Here is how it happened. I have a neat custom-built home office. One cool feature of my work area is the recessed lighting built into the top part of it. Three nice LED downlights. Sadly, a couple months ago, one of them started flickering. I ignored it for as long as possible, then decided to take a look. From below, it looked impossible to reach the innards of the light. But I’m not so easily stumped. I can always approach a problem from different angles. So I lugged myself up a ladder and tried the top end of the light, above the top part of the built-up study table. To my surprise, it looked neatly paneled with no access to the lights. How am I supposed to change the bulb or whatever? Lousy workmanship, I said to myself, and proceeded to continue ignoring the flickering light. After all, it was above the kids’ PC, not my iMacs. I’m not saying I was stumped, but you have to pick your battles, you know.
A few days later, it dawned on me — you are not supposed to access recessed lights from above. After all, they are usually in ceilings with no “above.” They are held up there using a clever spring-loaded mechanism, and you can just pull them down. I tried it with the flickering light, and it came down fairly easily. No need to hack up top of the study desk. The workmanship wasn’t that lousy after all. Excellent work, in fact. After pulling the light down, I figured out it was the tiny electronic transformer that was malfunctioning, and ordered one on eBay. (By the way, when I explained this to my son he was thrilled because he thought I had ordered a car that could turn into a giant robot!)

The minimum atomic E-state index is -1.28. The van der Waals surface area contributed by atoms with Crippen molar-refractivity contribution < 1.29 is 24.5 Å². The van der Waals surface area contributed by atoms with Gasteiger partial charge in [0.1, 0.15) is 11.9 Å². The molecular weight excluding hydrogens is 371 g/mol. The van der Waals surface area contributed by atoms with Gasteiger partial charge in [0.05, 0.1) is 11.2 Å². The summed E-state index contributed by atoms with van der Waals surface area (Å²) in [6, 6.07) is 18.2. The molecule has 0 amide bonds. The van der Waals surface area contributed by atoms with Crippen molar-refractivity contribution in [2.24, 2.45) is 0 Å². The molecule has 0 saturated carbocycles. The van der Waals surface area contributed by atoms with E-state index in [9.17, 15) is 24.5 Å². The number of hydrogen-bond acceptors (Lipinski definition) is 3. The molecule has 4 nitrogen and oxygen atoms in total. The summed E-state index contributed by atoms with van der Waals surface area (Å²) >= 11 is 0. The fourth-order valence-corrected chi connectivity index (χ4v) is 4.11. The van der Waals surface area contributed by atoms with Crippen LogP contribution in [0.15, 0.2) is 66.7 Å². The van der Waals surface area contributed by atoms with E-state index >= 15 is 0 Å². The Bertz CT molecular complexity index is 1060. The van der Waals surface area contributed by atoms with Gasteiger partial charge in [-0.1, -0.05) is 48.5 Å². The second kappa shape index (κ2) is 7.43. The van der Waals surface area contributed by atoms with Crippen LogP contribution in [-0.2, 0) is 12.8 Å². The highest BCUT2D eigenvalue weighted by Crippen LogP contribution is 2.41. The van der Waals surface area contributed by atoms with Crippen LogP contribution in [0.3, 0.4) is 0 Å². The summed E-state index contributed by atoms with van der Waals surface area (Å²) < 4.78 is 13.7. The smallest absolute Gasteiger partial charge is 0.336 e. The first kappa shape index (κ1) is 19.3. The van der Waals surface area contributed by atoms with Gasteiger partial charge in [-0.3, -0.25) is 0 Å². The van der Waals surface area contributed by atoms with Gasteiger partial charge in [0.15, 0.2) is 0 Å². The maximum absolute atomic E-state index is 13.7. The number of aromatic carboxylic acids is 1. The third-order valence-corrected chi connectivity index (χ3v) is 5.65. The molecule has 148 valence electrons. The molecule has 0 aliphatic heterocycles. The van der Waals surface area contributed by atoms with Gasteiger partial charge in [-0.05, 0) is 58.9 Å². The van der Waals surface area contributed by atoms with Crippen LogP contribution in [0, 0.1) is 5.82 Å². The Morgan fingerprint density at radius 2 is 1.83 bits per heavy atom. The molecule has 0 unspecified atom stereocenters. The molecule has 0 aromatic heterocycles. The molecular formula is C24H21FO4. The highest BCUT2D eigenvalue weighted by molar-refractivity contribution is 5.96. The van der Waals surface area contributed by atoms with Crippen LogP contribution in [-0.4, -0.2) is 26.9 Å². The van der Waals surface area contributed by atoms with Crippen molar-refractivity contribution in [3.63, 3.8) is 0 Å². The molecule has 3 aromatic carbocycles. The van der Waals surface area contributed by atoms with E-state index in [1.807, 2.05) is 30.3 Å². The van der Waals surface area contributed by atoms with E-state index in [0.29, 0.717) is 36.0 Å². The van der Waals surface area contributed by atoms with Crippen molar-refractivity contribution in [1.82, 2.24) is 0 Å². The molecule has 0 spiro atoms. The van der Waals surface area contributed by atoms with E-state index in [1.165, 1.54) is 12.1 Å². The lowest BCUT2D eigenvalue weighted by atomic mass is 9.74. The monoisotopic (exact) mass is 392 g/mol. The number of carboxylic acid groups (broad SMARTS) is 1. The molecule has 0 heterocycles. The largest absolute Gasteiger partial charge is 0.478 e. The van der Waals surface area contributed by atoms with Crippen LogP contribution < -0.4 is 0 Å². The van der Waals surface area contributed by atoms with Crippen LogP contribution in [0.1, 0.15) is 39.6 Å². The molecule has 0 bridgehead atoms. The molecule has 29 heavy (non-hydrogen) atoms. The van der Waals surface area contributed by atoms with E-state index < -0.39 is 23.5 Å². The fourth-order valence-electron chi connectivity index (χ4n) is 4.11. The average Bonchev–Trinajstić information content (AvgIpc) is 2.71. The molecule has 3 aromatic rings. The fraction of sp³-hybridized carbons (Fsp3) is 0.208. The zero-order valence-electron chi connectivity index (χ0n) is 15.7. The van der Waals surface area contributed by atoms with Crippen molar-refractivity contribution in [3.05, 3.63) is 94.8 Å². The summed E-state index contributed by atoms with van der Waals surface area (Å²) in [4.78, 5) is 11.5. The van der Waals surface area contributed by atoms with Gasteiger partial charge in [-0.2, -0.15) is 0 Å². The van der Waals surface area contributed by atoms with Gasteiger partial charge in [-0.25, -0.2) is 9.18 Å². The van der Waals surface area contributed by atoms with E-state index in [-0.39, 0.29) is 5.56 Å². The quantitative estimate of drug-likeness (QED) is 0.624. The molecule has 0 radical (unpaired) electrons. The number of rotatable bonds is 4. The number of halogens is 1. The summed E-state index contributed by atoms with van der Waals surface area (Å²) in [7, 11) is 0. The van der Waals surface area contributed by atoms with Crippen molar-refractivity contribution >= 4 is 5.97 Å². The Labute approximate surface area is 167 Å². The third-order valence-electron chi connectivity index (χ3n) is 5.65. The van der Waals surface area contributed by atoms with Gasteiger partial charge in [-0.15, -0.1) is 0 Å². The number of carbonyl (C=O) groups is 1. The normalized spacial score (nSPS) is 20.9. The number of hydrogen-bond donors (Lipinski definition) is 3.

When you buy something from eBay, it is impossible not to browse a little. I saw this deal on 50 LED downlight kits, with everything you’d need for a cool project, at about $12 apiece. The dormant DIY devil in me was stirring. Long story short — I bought the sucka. It showed up at my doorsteps in just two days. (Shipped from China, although I bought it from Australia — globalization of the e-kind, I guess.) And I started replacing all halogen recessed lights in the house with LED ones. It is so easy to do it — just pull the old one down, pull out the old ballast transformer, disconnect it, wire up the new LED light and push it back in. The whole thing takes about five minutes, if there are no complications.
Life, however, is full of complications, and the measure of a man is in how he deals with them. On the first day, it took me about four hours to do about thirty lights. By then, I had blistered fingers. Worse, I got one finger caught in one of those darned spring-loaded thingies (which also work like mouse traps, I forgot to mention) and got it squashed pretty good. And the plaster material from the ceiling acted as some kind of catalyst for infection. Long story short again, I’m just finishing the five-day course of Avelox, a broad-spectrum antibiotic that my GP prescribed after a cursory look at my finger. That’s another thing — why are these doctors getting younger and younger every year?
Anyway, despite all these setbacks, I managed to finish the project in about ten days, after ordering another batch of ten LED kits, and ten LED bulbs to replace some track lighting. I think I established my measure as a man, although I did approach my wife with my battle-worn fingers for sympathy and compassion. She dished them out aplenty, and lovingly called me “nasook” — a Hindi expression I’m not quite familiar with. I have to look it up one of these days — something in her tone makes me wonder, did I lose a bit of my measure?
By the way, the flickering light is still flickering. The three-dollar transformer hasn’t arrived yet.